Cyber represents the biggest or one of the largest developments of the world’s economy since the First and Second Industrial Revolutions. The Cyber section within Wikipedia is described as the Third Industrial Revolution.  Perhaps more precisely Cyber can be defined as the Digital Revolution representing the new Information Age signifying a radical change from mechanical, analog and into the digital technology cyberspace.

From a government, intelligence agency and a broader police perspective the strategy required to deal with cyber has some historic similarities to the way in which piracy was used and then internationally contained and gradually significantly reduced. 
The global oceans and seas and the international shipping routes, trade and naval activities, which can be seen in a way as similar to an old version of the Internet, has gone through so much damage, theft, destruction and life loss via piracy and privateering. 

The reduction of piracy took centuries to achieve, finally significant aspects of it were outlawed by the Peace of Westphalia and put into international treaties by the Declaration of Paris in 1856. Cyber security needs a similar, but far faster, globally inter-related process to be agreed and established.

The Internet of Things (IoT)

The concept of cyber is used to describe the systems and services directly or indirectly connected to the Internet, telecommunications, electronics and computer networks. Cyberspace can be visualised as an electronic nervous system running through many national and international sectors and systems.  Cyber or the Internet enables everything from electricity, power supplies, water systems, transportation, the Web and digital infrastructures to communicate, operate and function.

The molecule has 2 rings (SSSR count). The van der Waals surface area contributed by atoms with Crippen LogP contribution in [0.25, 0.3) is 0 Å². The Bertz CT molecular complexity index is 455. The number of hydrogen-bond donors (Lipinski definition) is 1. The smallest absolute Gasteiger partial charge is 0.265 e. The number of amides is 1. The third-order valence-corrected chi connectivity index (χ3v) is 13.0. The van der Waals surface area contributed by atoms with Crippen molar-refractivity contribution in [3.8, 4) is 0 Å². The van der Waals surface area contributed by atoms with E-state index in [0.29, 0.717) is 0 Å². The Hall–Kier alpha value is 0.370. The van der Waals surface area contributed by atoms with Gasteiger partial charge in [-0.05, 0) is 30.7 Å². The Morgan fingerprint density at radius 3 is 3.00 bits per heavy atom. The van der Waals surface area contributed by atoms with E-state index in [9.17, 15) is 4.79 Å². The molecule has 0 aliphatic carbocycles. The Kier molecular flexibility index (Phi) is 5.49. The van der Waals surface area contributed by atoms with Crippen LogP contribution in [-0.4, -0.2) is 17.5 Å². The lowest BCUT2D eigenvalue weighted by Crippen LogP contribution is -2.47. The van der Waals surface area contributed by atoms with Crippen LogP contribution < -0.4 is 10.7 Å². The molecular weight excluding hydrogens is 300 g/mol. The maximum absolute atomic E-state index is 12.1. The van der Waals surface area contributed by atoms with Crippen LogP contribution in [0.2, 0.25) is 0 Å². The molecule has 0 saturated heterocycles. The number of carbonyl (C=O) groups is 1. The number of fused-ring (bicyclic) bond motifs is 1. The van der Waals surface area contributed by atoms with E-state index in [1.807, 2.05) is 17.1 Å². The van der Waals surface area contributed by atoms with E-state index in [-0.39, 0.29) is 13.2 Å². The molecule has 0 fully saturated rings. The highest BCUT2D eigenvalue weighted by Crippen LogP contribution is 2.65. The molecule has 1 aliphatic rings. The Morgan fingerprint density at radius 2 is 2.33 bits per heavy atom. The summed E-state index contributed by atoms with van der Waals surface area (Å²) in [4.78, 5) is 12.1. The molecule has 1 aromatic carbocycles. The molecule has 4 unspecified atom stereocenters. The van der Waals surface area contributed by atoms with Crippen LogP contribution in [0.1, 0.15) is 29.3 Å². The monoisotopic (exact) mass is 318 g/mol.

As an aside people often mix the Web with the Internet believing them to be the same thing, but this is not correct as the Web is about data search and transmission and is just one part of the large multi-technology system called the Internet. This understandably typifies the current confusion in this post-modern globalised society, which is increasingly dependent on an array of sometimes organised and often randomly interrelated electronic infrastructures. Consequently, at present the interconnectivity of cyberspace, its reach, structure and sophistication have significantly changed some of the concepts of national security, geo-politics, global trade and many individual’s understanding of available data, security and social networks.